Bags packed? Check. Pet friendly hotels researched and reserved? Check. Rex's passport ready? Wait a minute, a passport for your pet? Maybe. We know it takes some preparation to travel with your pet, but if you're planning a trip overseas there are some extra bases to cover in order to be ready. Here's how to make your international adventure with Rex's go as smoothly as paws-ible.
Know Before You Go
If your heart's set on the perfect destination, it's very important to make sure that your country of choice will allow your pet to accompany you. The United Kingdom has a strict quarantine policy for pets arriving from countries that do not fall under their Pet Travel Scheme (if you're coming from the United States or Canada, you do). The Pet Travel Scheme requires that pets be microchipped, vaccinated, tested and certified - a process that takes up to six months. Guam and many islands in the Caribbean also quarantine pets, so it's imperative to determine the country's pet travel guidelines and then contact their individual consulate(s). The country consulates have all of the information that you will need and are generally very helpful. For more information on how to reach embassies and consulates, please visit the US Department of State.
Pet Passport Required
Planning on traveling with your pet to Europe? If you're headed to one of these countries in the European Union, you'll need to have a passport for your dog, cat, or ferret. You can get a passport from your vet, given that your pet's rabies vaccination is up to date. Your vet will also need to complete a health certificate and show proof that all vaccinations are up-to-date. This testing process must begin at least three months before you travel, so plan ahead.
The EU is currently the only place that mandates a pet passport. For more information, the European Commission website contains a comprehensive list of regulations and forms that you will need to be in compliance.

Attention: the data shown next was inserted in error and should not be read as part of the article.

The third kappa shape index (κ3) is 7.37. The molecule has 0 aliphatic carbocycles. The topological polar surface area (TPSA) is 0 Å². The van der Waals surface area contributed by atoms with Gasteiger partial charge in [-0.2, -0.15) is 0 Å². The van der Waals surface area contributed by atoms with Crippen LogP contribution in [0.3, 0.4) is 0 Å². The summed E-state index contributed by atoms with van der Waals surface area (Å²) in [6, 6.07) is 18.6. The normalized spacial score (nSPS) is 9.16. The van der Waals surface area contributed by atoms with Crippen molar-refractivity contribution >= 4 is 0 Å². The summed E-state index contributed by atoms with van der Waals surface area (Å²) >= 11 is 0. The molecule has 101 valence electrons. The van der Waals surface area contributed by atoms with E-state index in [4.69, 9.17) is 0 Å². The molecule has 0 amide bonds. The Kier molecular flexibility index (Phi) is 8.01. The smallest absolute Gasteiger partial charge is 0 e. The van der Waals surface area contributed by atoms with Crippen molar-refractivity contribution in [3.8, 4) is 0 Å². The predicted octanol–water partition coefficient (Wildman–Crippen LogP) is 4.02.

Other Pet Travel Documentation
Most destinations will require an International Certificate of Pet Health or CFIA health certificate. You can get this from your vet or from the embassy of the country you're going to visit. Here are some other things to keep in mind:
- Find out whether or not your destination requires that your pet's documentation be translated into the language of the country that you're visiting.
- Some countries, such as Ireland, have additional vaccination and testing requirements, such as tick or tapeworm treatments. Be sure to have this additional information with you if it's required to avoid having your pet quarantined at the border.
- You may need the original paperwork that came with your pet's rabies vaccination.
- Get a doctor's letter detailing your need for your service or therapy animal. It's often required in order to get access to places where animals are otherwise not allowed.
It's also important to note that your pet needs to be easily identifiable. If your pet is not currently microchipped, it might not be a bad idea to do it now. Although not all countries require it, the European Union is making it mandatory for all pets coming into their countries starting July 2011. Even if international pet travel isn't in your immediate future plans, microchipping can ensure the health and safety of your beloved companion in the event that the two of you are separated.
Don't be intimidated by all of the documentation and requirements. The key to success is through research and planning ahead. If you never leave home without your pet, a trip abroad shouldn't put a damper on this special tradition.